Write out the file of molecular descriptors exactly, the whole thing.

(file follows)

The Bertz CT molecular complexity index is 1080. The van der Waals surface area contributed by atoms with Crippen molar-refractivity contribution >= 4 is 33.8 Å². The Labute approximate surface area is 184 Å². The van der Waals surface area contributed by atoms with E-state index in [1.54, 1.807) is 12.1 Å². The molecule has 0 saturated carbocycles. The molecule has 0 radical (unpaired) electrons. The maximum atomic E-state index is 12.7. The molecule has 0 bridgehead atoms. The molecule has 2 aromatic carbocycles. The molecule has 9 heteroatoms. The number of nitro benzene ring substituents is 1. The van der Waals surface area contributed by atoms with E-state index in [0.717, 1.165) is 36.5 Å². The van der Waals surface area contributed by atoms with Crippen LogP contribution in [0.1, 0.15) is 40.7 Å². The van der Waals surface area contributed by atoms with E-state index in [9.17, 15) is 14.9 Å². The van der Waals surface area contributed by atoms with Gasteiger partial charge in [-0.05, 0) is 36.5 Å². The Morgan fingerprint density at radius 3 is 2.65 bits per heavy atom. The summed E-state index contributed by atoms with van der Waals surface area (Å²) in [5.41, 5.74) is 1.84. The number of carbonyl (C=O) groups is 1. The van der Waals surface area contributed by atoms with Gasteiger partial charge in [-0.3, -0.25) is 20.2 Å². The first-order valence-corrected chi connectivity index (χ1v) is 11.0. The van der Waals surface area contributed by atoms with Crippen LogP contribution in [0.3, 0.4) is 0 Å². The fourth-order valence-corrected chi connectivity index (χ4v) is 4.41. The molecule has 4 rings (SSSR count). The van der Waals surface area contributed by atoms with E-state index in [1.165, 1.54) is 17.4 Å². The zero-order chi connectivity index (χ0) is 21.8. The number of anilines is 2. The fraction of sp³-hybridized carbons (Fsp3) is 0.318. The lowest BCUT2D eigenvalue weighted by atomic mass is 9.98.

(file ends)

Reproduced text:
The Bertz CT molecular complexity index is 1080. The van der Waals surface area contributed by atoms with Crippen molar-refractivity contribution >= 4 is 33.8 Å². The Labute approximate surface area is 184 Å². The van der Waals surface area contributed by atoms with E-state index in [1.54, 1.807) is 12.1 Å². The molecule has 0 saturated carbocycles. The molecule has 0 radical (unpaired) electrons. The maximum atomic E-state index is 12.7. The molecule has 0 bridgehead atoms. The molecule has 2 aromatic carbocycles. The molecule has 9 heteroatoms. The number of nitro benzene ring substituents is 1. The van der Waals surface area contributed by atoms with E-state index in [0.717, 1.165) is 36.5 Å². The van der Waals surface area contributed by atoms with Crippen LogP contribution in [0.1, 0.15) is 40.7 Å². The van der Waals surface area contributed by atoms with E-state index in [9.17, 15) is 14.9 Å². The van der Waals surface area contributed by atoms with Gasteiger partial charge in [-0.05, 0) is 36.5 Å². The Morgan fingerprint density at radius 3 is 2.65 bits per heavy atom. The summed E-state index contributed by atoms with van der Waals surface area (Å²) in [5.41, 5.74) is 1.84. The number of carbonyl (C=O) groups is 1. The van der Waals surface area contributed by atoms with Gasteiger partial charge in [-0.3, -0.25) is 20.2 Å². The first-order valence-corrected chi connectivity index (χ1v) is 11.0. The van der Waals surface area contributed by atoms with Crippen LogP contribution in [0.3, 0.4) is 0 Å². The fourth-order valence-corrected chi connectivity index (χ4v) is 4.41. The molecule has 4 rings (SSSR count). The van der Waals surface area contributed by atoms with E-state index in [1.165, 1.54) is 17.4 Å². The zero-order chi connectivity index (χ0) is 21.8. The number of anilines is 2. The fraction of sp³-hybridized carbons (Fsp3) is 0.318. The lowest BCUT2D eigenvalue weighted by atomic mass is 9.98.